As we headed to “the box” for our rotation, we did not really know what to expect or how we would be tactically employed by the Battle Space Owner (BSO) from 2nd Brigade, 10th Mountain Division. The JRTC Staff arranged the advising mission as best as they could considering  the challenges associated with a change of mission. My 12 man team advised approximately eight ANA Soldiers and four ANA Staff Officers that were in fact all young US Soldiers from Geronimo who really didn’t grasp what it meant to be a staff (to their credit, they tried very hard). We taught a few classes to our counterparts, and were used by the BSO as more of a surgical force on objectives. My team of advisors probably learned the most from watching what the O/Cs did and how they talked over their O/C net. I believe more would have been accomplished if our tasks had been to participate in STX lanes for battle drill refinement, then advise the BCT through Force-on-Force.   

My biggest take-away was that in order to be successful as a team, I needed 12 extraverts that could speak clearly, foster relationships, buy into the mission, and could tactically protect the group at each point from the 1 o’clock to the 12 o’clock position. By the end of our rotation I knew what personnel changes needed to be made, and I made them within the limits placed on me by my command.  But overall I had a great team, and I knew I was ready to deploy with them.  

The Deployment

Photo courtesy of the author.

We named our 12 man element “Team Beast,” from Alpha Company, Sapper Beast back at Fort Campbell, KY. We packed up after a nice two week block leave following JRTC and headed for Afghanistan. We were told by our Division Commander, Major General McConnville, prior to leaving that we were the “A-Team” going in to help our country transition the responsibility for security in Afghanistan to the Afghan National Security Forces.  At this point, I was still not sold on the mission we were going to be a part of, but I also knew that you can never choose the mission the Army gives you; you can only do your best to accomplish that mission. In candid fashion, this was preached to Team Beast, and everyone was on board with the initial 60 day campaign plan. The key tasks laid out from the start were simple: 1) provide full-time focused attention on our counterparts; 2) develop a genuine relationship; 3) create a plan based off your initial assessment – just remember to apply Afghan solutions to ensure the way forward was “Afghan Sustainable;” 4) understand their systems and advise the ANA to coordinate and use their outside entities (i.e. the Operations and Coordination Center-Provincial, Afghan Uniformed Police, Afghan Border Police and Afghan Local Police); 5) integrate coalition enablers to prevent catastrophic failure.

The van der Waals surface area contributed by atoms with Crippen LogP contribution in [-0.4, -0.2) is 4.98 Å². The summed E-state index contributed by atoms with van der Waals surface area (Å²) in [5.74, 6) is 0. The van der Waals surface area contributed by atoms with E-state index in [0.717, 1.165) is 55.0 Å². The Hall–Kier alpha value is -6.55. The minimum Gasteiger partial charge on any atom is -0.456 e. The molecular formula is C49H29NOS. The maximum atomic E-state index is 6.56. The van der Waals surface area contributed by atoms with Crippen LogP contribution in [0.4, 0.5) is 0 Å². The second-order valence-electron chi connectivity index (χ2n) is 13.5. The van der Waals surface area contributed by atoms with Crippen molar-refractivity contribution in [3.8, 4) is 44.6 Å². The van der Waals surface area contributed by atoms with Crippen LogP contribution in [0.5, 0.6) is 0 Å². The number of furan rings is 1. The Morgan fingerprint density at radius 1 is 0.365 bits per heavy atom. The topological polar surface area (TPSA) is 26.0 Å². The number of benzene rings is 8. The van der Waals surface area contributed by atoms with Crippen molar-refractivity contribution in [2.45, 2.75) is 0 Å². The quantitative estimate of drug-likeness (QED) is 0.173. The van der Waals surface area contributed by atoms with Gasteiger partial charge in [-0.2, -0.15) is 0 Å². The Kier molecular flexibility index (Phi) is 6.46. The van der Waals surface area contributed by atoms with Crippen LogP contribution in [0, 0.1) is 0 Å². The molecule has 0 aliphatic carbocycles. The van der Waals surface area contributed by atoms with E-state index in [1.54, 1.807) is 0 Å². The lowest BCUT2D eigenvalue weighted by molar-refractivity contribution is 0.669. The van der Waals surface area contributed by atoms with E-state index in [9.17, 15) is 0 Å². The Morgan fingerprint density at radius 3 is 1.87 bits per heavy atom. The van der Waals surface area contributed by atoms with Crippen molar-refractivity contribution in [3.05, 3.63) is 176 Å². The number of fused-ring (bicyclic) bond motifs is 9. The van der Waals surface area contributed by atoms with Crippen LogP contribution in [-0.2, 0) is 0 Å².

Team Beast arrived to COP Fortress after approximately two weeks of travel and conducting reception, staging and onward integration (RSOI). The Major with whom we conducted our relief in place had been sent by the BSO Brigade to lay the groundwork for our relationship with our counterparts and, finally, we were hard at work like we all wanted to be.

Building Rapport

Trust is the key to any good relationship and unfortunately can’t be built overnight, especially in the Middle East. From the start we got to know them as people, we were honest and direct about issues and gained their trust and loyalty on the battlefield through partnered operations. However, the relationship did not start very easily. The kandak had just received a new Commander who seemed to be somewhat of a sycophant, but then I remembered my first 30 days of command and how I didn’t really say much either until my Soldiers got to know me and trust me as their Commander. The Commander ended up being a great addition to the kandak once he got to know his men and his advisors.